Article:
After eventually finding the entrance and following a bizarre collection of security points which each seemed to have their own individual requirements about what size bag was acceptable. We entered the tomb. Filing silently through dark corridors we suddenly entered the square room resting place of Uncle Ho. Now unless Ho Chi Minh was actually made of Styrofoam when he was alive, I have some doubts that the 'body' we saw had at some point been the fellow with the cheery looking beard. However, the reverence from the other Vietnamese visitors laid pay to the claim that this was Uncle Ho and not Faux Chi Minh as I initially suspected. Andy again managed to upset the guards by dawdling and was silently instructed in the art of turning a corner which brought us back into the light and with a strange sensation.
It was only after speaking to my Grandma on the phone on the evening of our visit that I realised what a strange activity this was. After explaining our days activity my Grandma responded, 'Well you are certainly doing some strange things.... visiting a corpse before breakfast on a Tuesday'. I had no real response to that. She was right. It was strange.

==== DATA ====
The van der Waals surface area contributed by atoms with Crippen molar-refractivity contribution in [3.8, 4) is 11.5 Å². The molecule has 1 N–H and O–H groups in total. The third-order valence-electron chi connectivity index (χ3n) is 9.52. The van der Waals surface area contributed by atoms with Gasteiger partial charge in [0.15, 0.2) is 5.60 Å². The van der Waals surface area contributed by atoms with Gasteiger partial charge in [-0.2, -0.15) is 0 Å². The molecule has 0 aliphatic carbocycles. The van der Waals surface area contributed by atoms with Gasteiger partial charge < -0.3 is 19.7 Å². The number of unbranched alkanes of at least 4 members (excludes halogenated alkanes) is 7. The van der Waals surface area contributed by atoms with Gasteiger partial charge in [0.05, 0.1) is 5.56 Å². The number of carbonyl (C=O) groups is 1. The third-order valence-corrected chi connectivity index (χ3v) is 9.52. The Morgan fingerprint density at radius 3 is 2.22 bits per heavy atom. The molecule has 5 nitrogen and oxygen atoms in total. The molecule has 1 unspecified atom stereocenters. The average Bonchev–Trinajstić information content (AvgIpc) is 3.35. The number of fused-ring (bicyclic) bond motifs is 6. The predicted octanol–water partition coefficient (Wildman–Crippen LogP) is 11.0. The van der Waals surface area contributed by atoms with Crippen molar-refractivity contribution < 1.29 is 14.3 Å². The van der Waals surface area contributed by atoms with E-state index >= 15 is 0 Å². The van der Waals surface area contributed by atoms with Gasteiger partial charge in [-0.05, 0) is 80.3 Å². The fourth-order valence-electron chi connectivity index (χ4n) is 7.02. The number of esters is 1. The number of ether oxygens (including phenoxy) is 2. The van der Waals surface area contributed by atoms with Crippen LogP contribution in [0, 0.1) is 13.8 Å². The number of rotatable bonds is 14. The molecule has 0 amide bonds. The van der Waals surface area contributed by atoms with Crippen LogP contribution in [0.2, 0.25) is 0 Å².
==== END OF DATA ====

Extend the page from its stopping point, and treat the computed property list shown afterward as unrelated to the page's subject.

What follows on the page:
The other stop in Hanoi was the excellent Museum of Vietnamese Ethnology. By large the museums we have visited in South East Asia have been traditional affairs full of glass cases full of fragments of pots and board after board of information misspelled (sometimes hilariously so) of English explanation. As interesting as the subject may be, this approach more often than not kills the exciting history it is trying to educate the visitor on. Therefore we were so happy when visiting the Museum of Ethnology that it had taken a different approach and was not only insightful but had things to play with (an important aspect of all museums I think). Learning about the cultural minorities in Vietnam we had an educational wander through each district within one building and saw brilliant photography, sculptures and models of houses and technology. But it was in the garden where the excitement started! With swings and tightropes, full size replicas of traditional straw houses to climb about in and massive steps to climb to get up in the first place it was fun for kids and big kids alike. We went home thoroughly educated and massively entertained.
Impressed with the start of Vietnam and eager for more we undertook the mine field of booking a trip to Ha Long Bay, one of the seven natural wonders of the world....